In the paper we introduce the Creative City Model, an exploratory ABM to simulate the theoretical relationship between land-use regulation, urban mobility and societal tolerance on the economic performance of cities. The model is based on simplified assumptions from our empirically informed understanding of urban morphology, economic geography and the diffusion of creativity from human interactions.  It contributes to the growing literature exploring the dynamic socioeconomic processes underlying urban economic growth through computer simulation. Specifically the model offers a new lens to view the diffusion of creativity through knowledge spillovers under various scenarios from the bottom up. Through experimentation, the model suggests the existence of tradeoffs between the desire for social equity, estimated via rent affordability, and the rapid diffusion of creativity. Below you can find the abstract of the paper.

Abstract:
Scholars and urban planners have suggested that the key characteristic of leading world cities is that they attract the highest quality human talent through educational and professional opportunities. They offer enabling environments for productive human interactions and the growth of knowledge-based industries which drives economic growth through innovation. Both through hard and soft infrastructure, they offer physical connectivity which fosters human creativity and results in higher income levels. When combined with population density, socioeconomic diversity and societal tolerance; the elevated interaction intensity improves productivity. In many developing country cities however, rapid urbanization is increasing sprawl and causing deteriorating in public service standards. We further explore these insights by creating a stylized agent-based model where heterogeneous and independent decision-making agents interact under the following scenarios: (1) improved urban transportation investments; (2) mixed land-use regulations; and (3) reduced residential segregation. We find that any combination of scenarios resulting in conditions of intense human interaction results in greater economic growth. However, model results also demonstrate a clear trade-off between rapid economic progress and socioeconomic equity mainly due to the crowding out of low- and middle-income households from clusters of creativity.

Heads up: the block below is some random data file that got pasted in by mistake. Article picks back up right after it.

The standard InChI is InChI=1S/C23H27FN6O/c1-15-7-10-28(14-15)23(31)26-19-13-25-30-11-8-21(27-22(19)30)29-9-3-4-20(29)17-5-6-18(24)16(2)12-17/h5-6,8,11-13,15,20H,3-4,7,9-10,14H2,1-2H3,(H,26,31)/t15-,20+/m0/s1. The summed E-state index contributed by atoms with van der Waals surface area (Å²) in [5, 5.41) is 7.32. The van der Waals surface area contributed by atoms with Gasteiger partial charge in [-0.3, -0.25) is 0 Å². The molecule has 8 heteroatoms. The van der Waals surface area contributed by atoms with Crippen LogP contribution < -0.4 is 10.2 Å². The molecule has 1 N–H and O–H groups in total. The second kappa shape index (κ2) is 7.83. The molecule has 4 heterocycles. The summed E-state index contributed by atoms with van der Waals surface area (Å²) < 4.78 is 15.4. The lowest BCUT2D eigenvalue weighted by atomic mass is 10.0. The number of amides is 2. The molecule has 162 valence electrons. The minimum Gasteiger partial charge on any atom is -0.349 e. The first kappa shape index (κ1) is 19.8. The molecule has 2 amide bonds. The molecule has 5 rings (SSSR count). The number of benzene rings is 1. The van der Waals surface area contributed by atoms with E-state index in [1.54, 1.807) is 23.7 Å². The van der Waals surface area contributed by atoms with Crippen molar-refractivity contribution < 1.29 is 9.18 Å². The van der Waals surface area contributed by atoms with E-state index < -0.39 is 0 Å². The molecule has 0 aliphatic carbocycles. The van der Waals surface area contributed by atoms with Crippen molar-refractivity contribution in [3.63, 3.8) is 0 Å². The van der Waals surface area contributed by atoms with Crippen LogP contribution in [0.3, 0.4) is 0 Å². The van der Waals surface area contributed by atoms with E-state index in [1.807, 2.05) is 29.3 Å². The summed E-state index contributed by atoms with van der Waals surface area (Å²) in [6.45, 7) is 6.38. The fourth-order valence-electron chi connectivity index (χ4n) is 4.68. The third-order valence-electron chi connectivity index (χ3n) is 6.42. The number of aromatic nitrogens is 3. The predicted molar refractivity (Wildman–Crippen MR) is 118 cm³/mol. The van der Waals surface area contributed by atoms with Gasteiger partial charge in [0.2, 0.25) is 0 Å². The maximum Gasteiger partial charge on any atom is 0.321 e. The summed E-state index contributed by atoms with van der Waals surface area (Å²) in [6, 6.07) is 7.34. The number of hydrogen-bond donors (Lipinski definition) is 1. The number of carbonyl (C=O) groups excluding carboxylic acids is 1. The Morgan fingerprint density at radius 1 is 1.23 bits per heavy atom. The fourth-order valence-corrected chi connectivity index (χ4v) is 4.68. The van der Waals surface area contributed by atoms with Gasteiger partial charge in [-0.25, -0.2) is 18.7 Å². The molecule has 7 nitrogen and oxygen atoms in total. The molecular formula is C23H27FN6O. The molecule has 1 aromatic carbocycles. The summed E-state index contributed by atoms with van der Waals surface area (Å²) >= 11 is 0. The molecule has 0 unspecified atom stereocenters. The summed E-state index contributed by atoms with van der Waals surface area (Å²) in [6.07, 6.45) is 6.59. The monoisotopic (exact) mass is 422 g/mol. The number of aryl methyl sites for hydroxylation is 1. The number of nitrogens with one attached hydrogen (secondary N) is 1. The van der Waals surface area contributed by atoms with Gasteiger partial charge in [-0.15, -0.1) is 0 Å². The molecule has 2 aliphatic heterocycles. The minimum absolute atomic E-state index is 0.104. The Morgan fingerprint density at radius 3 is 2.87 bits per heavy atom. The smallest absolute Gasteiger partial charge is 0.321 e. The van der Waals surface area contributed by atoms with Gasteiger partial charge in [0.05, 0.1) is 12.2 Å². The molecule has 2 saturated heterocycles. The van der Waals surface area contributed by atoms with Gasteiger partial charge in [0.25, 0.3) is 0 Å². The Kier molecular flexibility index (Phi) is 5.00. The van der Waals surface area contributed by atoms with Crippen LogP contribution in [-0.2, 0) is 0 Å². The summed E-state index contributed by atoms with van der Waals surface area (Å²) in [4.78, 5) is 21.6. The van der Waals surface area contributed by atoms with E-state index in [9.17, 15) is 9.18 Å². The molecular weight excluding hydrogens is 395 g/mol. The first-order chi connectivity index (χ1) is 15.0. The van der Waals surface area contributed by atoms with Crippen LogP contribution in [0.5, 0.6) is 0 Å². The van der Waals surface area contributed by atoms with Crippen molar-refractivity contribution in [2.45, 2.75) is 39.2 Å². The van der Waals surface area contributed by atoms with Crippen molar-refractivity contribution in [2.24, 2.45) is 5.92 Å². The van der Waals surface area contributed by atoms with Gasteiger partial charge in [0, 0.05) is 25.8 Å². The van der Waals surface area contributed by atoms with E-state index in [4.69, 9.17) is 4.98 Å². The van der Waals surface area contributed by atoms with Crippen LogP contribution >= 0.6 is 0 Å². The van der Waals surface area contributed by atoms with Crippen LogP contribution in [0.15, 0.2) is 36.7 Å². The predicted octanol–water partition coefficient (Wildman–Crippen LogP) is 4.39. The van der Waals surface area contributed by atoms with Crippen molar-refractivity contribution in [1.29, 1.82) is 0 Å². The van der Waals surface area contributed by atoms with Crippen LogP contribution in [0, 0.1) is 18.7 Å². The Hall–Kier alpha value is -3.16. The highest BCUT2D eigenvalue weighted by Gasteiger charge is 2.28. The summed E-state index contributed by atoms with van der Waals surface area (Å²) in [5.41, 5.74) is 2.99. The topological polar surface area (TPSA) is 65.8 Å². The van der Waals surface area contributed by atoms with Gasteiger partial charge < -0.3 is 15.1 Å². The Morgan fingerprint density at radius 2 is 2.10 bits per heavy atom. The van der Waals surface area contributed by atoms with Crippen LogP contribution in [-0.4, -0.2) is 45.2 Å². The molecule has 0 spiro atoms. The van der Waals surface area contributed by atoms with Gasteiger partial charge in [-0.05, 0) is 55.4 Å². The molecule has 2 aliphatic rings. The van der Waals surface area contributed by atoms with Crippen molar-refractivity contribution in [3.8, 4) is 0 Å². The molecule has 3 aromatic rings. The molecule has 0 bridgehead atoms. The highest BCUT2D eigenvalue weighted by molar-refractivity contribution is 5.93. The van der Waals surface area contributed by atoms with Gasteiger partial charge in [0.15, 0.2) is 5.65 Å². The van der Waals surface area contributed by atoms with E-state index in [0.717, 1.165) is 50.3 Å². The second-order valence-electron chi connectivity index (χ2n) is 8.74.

Key Words: Agent-Based Modeling; Developing Countries; Urban; Segregation; Land-use; Transportation
The movie below shows a typical simulation run of the model.


Further details about the model along with its ODD is available from the OpenABM website (click here).

Full Reference:
Malik, A.A., Crooks, A.T., Root, H.L. and Swartz, M. (2015), Exploring Creativity and Urban Development through Agent-Based Modeling, Journal of Artificial Societies and Social Simulation. 18 (2): 12. Available at http://jasss.soc.surrey.ac.uk/18/2/12.html

Friday, March 27, 2015

Bumble Bee Colonies

When reading papers about agent-based models / individual-based models, I am always curious if the model can be reproduced from the description in said paper. Specifically whether there is sufficient information in the paper to reproduce the model and the results. Often we task students with such a task as a learning exercise and I thought it would be nice to show you one such example done by Dale Brearcliffe.